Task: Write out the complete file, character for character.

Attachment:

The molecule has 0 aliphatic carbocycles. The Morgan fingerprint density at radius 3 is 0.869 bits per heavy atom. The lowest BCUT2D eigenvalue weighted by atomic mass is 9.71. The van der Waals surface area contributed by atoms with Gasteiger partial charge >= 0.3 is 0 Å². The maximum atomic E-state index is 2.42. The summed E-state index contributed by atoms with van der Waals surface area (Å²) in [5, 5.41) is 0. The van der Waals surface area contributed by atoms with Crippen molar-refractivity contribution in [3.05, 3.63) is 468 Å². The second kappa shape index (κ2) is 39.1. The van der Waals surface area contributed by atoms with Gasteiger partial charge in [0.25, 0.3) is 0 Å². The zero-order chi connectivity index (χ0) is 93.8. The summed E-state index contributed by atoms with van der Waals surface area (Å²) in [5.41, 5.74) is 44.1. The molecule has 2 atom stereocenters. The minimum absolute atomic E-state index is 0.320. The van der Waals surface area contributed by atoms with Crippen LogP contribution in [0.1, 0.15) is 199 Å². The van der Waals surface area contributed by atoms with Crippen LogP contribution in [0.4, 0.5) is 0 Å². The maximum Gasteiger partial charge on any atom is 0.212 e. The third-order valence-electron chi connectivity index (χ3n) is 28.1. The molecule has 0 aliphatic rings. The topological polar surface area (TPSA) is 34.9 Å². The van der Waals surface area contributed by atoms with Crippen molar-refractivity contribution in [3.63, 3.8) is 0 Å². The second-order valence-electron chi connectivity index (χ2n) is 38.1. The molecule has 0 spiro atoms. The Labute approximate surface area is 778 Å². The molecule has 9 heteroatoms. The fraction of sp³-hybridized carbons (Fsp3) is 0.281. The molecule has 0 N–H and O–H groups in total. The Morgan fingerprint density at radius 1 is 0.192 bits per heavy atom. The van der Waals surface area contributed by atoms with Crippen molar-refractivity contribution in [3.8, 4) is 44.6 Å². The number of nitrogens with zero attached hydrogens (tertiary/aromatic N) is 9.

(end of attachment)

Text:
The molecule has 0 aliphatic carbocycles. The Morgan fingerprint density at radius 3 is 0.869 bits per heavy atom. The lowest BCUT2D eigenvalue weighted by atomic mass is 9.71. The van der Waals surface area contributed by atoms with Gasteiger partial charge >= 0.3 is 0 Å². The maximum atomic E-state index is 2.42. The summed E-state index contributed by atoms with van der Waals surface area (Å²) in [5, 5.41) is 0. The van der Waals surface area contributed by atoms with Crippen molar-refractivity contribution in [3.05, 3.63) is 468 Å². The second kappa shape index (κ2) is 39.1. The van der Waals surface area contributed by atoms with Gasteiger partial charge in [0.25, 0.3) is 0 Å². The zero-order chi connectivity index (χ0) is 93.8. The summed E-state index contributed by atoms with van der Waals surface area (Å²) in [5.41, 5.74) is 44.1. The molecule has 2 atom stereocenters. The minimum absolute atomic E-state index is 0.320. The van der Waals surface area contributed by atoms with Crippen LogP contribution in [0.1, 0.15) is 199 Å². The van der Waals surface area contributed by atoms with Crippen LogP contribution in [0.4, 0.5) is 0 Å². The maximum Gasteiger partial charge on any atom is 0.212 e. The third-order valence-electron chi connectivity index (χ3n) is 28.1. The molecule has 0 aliphatic rings. The topological polar surface area (TPSA) is 34.9 Å². The van der Waals surface area contributed by atoms with Crippen molar-refractivity contribution in [3.63, 3.8) is 0 Å². The second-order valence-electron chi connectivity index (χ2n) is 38.1. The molecule has 0 spiro atoms. The Labute approximate surface area is 778 Å². The molecule has 9 heteroatoms. The fraction of sp³-hybridized carbons (Fsp3) is 0.281. The molecule has 0 N–H and O–H groups in total. The Morgan fingerprint density at radius 1 is 0.192 bits per heavy atom. The van der Waals surface area contributed by atoms with Crippen molar-refractivity contribution in [3.8, 4) is 44.6 Å². The number of nitrogens with zero attached hydrogens (tertiary/aromatic N) is 9.